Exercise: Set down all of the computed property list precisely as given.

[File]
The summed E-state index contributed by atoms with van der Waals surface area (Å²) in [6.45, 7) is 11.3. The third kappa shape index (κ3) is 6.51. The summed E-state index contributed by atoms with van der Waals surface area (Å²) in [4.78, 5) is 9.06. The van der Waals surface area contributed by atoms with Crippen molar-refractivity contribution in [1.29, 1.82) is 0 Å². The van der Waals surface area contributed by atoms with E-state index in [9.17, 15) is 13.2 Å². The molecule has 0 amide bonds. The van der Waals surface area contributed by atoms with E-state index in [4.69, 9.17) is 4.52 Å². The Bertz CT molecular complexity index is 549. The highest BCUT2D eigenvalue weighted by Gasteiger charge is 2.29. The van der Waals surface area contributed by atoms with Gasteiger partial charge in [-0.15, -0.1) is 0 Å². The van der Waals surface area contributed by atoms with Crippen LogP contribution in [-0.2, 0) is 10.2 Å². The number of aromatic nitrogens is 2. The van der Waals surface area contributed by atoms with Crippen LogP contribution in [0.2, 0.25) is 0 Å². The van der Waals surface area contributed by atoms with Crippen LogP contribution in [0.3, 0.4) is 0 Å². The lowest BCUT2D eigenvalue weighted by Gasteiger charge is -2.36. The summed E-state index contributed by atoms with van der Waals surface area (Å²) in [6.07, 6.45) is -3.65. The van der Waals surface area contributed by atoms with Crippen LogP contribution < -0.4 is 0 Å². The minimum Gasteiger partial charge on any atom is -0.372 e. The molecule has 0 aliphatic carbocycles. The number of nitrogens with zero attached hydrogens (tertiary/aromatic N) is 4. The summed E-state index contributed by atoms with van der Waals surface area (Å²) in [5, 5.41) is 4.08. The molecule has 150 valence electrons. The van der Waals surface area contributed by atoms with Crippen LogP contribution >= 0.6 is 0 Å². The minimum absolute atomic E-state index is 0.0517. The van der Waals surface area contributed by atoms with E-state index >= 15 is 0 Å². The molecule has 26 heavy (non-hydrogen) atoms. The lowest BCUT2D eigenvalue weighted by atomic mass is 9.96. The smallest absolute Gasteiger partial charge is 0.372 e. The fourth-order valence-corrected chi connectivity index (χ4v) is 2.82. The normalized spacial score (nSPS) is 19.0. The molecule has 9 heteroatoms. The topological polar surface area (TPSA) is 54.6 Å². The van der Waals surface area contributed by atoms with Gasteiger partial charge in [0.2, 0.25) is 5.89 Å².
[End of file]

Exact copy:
The summed E-state index contributed by atoms with van der Waals surface area (Å²) in [6.45, 7) is 11.3. The third kappa shape index (κ3) is 6.51. The summed E-state index contributed by atoms with van der Waals surface area (Å²) in [4.78, 5) is 9.06. The van der Waals surface area contributed by atoms with Crippen molar-refractivity contribution in [1.29, 1.82) is 0 Å². The van der Waals surface area contributed by atoms with E-state index in [9.17, 15) is 13.2 Å². The molecule has 0 amide bonds. The van der Waals surface area contributed by atoms with E-state index in [4.69, 9.17) is 4.52 Å². The Bertz CT molecular complexity index is 549. The highest BCUT2D eigenvalue weighted by Gasteiger charge is 2.29. The van der Waals surface area contributed by atoms with Gasteiger partial charge in [-0.15, -0.1) is 0 Å². The van der Waals surface area contributed by atoms with Crippen LogP contribution in [-0.2, 0) is 10.2 Å². The number of aromatic nitrogens is 2. The van der Waals surface area contributed by atoms with Crippen LogP contribution in [0.2, 0.25) is 0 Å². The van der Waals surface area contributed by atoms with Crippen LogP contribution in [0.3, 0.4) is 0 Å². The lowest BCUT2D eigenvalue weighted by Gasteiger charge is -2.36. The summed E-state index contributed by atoms with van der Waals surface area (Å²) in [6.07, 6.45) is -3.65. The van der Waals surface area contributed by atoms with Crippen LogP contribution < -0.4 is 0 Å². The minimum Gasteiger partial charge on any atom is -0.372 e. The molecule has 0 aliphatic carbocycles. The number of nitrogens with zero attached hydrogens (tertiary/aromatic N) is 4. The summed E-state index contributed by atoms with van der Waals surface area (Å²) in [5, 5.41) is 4.08. The molecule has 150 valence electrons. The van der Waals surface area contributed by atoms with Crippen LogP contribution >= 0.6 is 0 Å². The minimum absolute atomic E-state index is 0.0517. The van der Waals surface area contributed by atoms with E-state index >= 15 is 0 Å². The molecule has 26 heavy (non-hydrogen) atoms. The lowest BCUT2D eigenvalue weighted by atomic mass is 9.96. The smallest absolute Gasteiger partial charge is 0.372 e. The fourth-order valence-corrected chi connectivity index (χ4v) is 2.82. The normalized spacial score (nSPS) is 19.0. The molecule has 9 heteroatoms. The topological polar surface area (TPSA) is 54.6 Å². The van der Waals surface area contributed by atoms with Gasteiger partial charge in [0.2, 0.25) is 5.89 Å².